MURDER INTENTIONS (Bel): “A Prelude to Total Decay” full-length Cd 2009 Soulflesh Collector

Murder Intentions - A Prelude To Total DecayThis might not be the latest work by Murder Intentions from Belgium. According to what I read, they also released an EP last year even though it doesn’t sound radically different from this album, what I write here can also be said for this new work (but thank you Soulflesh Collector for the promo). I might be particularily uninspired today but even after a second listen, I can’t but state that… they sound to me likewise uninspired. The very first thing that blossoms in my mind right now is that these guys must probably be quite young, the kind of young that makes you consider Pantera a strongly influencing band for Death Metal, you know.

They certainly have a lot, and I mean a lot, of tempo changes and riffs and growls and screams and what have you, with a super-thick, massive sound which perfectly suits the crushing mid tempos and occasionals slam beats, yet they seem to be missing the non-stop barrage sound of more established names like famous neighbors Pyaemia or Disavowed). This is a band that probably focused its efforts on variety and complexity. and mind me, they are probably doing it properly too, but I am probably not going to pick this record up for the next car trip. This is the problem with 5th generation Death Metal: it might sound technically perfect,, but missing a spark of either energy, or utter brutality. The sound is thick and very metallic, with the distorted bass giving an extra layer of thickness to the overall heavy groove, almost Skinless-like when the singer growls during the heavies breakdowns. Yet, generally speaking sometimes less is more. In any case, good product, but won’t take place in my shelf.

Good work with the booklet, even though I have seen this layout of work ever since the times of Corpse Gristle and Ablated, maybe it is time to level up here as well? Lyrics are not written in the booklet, but generally deal with the complete unleashing of energy and fury into destructive force. It’s undeniable that Murder Intentions have a good deal of blasting energy, it just sometimes fall in unexpected directions.

MISERY INDEX (USA): “Ruling Class Canceled” split Cd with MUMAKIL 2007 Power It Up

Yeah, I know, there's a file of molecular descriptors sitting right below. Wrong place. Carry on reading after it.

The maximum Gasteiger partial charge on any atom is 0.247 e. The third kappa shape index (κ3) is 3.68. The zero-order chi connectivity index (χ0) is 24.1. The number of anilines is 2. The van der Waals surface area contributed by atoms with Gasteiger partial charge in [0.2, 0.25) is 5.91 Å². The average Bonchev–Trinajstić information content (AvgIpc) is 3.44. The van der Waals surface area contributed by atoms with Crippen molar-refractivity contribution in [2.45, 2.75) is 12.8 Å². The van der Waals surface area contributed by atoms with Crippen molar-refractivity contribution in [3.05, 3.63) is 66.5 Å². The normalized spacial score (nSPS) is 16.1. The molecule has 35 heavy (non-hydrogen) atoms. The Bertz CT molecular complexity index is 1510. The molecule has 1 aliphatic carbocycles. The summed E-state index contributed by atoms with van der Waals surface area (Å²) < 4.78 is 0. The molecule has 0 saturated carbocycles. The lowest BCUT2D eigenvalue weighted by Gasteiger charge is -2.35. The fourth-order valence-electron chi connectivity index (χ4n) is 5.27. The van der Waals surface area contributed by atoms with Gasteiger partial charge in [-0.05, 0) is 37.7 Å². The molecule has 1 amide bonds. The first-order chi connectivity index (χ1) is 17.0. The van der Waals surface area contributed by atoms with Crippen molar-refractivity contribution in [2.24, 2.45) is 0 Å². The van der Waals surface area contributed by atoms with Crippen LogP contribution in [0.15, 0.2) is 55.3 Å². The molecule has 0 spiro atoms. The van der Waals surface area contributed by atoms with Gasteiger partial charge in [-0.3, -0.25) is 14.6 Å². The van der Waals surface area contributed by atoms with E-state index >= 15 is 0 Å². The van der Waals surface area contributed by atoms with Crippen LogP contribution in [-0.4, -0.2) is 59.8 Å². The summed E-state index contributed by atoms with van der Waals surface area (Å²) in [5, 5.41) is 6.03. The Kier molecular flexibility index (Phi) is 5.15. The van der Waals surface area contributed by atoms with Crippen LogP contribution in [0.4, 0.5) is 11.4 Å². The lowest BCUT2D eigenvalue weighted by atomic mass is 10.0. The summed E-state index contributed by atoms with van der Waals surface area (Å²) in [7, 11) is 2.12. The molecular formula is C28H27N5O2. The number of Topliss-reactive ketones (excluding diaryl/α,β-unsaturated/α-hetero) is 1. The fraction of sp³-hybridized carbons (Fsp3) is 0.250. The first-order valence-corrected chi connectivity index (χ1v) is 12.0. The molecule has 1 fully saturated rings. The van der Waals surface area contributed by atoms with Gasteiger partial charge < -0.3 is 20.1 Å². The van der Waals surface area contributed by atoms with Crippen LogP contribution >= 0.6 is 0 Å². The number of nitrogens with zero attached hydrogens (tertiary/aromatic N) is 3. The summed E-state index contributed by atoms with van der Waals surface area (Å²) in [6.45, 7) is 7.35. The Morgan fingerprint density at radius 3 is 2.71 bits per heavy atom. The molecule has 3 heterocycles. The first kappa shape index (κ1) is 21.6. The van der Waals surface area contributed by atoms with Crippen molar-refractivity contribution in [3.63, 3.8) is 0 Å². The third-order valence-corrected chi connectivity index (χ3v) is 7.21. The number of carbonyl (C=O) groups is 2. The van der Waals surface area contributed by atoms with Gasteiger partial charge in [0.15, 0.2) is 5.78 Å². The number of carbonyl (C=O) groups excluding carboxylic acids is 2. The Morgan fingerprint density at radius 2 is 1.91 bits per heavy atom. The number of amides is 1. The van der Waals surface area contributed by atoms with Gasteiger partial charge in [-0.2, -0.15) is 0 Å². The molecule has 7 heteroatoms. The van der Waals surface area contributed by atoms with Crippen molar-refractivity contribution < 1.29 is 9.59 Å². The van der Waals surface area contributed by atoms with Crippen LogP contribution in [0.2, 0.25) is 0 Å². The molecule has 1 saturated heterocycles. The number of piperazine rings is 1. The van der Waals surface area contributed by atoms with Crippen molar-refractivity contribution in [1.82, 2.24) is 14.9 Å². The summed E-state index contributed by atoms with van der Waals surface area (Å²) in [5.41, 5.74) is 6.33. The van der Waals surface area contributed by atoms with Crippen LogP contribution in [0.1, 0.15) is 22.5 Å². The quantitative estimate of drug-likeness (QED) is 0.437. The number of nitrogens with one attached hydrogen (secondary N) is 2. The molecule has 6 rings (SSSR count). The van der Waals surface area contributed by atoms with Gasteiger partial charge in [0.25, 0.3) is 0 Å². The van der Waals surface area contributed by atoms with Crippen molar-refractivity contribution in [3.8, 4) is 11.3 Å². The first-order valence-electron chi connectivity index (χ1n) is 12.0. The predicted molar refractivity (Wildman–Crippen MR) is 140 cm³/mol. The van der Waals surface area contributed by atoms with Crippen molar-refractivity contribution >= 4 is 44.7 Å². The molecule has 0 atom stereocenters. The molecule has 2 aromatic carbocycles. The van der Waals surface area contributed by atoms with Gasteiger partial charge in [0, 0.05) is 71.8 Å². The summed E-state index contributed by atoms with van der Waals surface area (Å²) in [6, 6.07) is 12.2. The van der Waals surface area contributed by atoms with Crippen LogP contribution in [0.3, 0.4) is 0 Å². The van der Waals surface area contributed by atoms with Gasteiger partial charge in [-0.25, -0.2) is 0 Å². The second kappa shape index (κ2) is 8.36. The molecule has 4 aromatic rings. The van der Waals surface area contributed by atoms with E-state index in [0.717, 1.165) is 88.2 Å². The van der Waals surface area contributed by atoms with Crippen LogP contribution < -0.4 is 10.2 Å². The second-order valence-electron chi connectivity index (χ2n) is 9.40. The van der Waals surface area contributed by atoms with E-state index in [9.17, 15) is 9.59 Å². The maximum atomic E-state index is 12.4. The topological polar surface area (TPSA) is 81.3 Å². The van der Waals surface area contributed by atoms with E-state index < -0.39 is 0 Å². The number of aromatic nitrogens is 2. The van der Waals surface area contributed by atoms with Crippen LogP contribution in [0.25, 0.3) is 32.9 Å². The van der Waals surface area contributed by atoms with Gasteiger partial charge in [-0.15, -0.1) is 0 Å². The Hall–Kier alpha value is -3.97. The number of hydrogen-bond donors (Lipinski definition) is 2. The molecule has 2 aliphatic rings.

Misery Index Mumakil

Oh come on. Is that really an half skeletal corporate man with a bunch of oppressed black victims against an American flag on the cover? Don’t they really ever get tired of that stuff? I seriously think I got my full share with Brutal Truth‘s debut, and that was 20-something years ago. Seriously, the booklet is fine, but the lyrics here sucks worse than some teenager punk band from some obscure burg in the rocky center of Italy. Well that’s worth for Misery Index at least, as I can see no Mumakil lyrics in here. I’ll spare the suffering of discussing what the subjects of these lyrics are about, you can grab any Dead Kennedys record and get something a million times better written.

Contrary to Brutal Truth, however, which even on the first album had string grindcore influences, I can hear nothing I can call even fairly grind in Misery Index. I really wonder what the fuck everyone is listening at these days and dare to call grind fucking core. This band have the fattest motherfucking sound ever, so clean and crisp you can use it to cut pepperoni for your pizza. They even have some chunky reminiscences of Dying Fetus (well that cannot be considered a falut, I guess Jason probably contributed a little bit to his old band’s sound), grunts and all. All this rant says basically nothing so far, bit that’s just because I could not force myself to find anything remotely interesting in this recording. Average seems to be the fitting term here, superbly average fast, modern, American-styled Death Metal full of all those accelerations and barking. Not my cup of tea.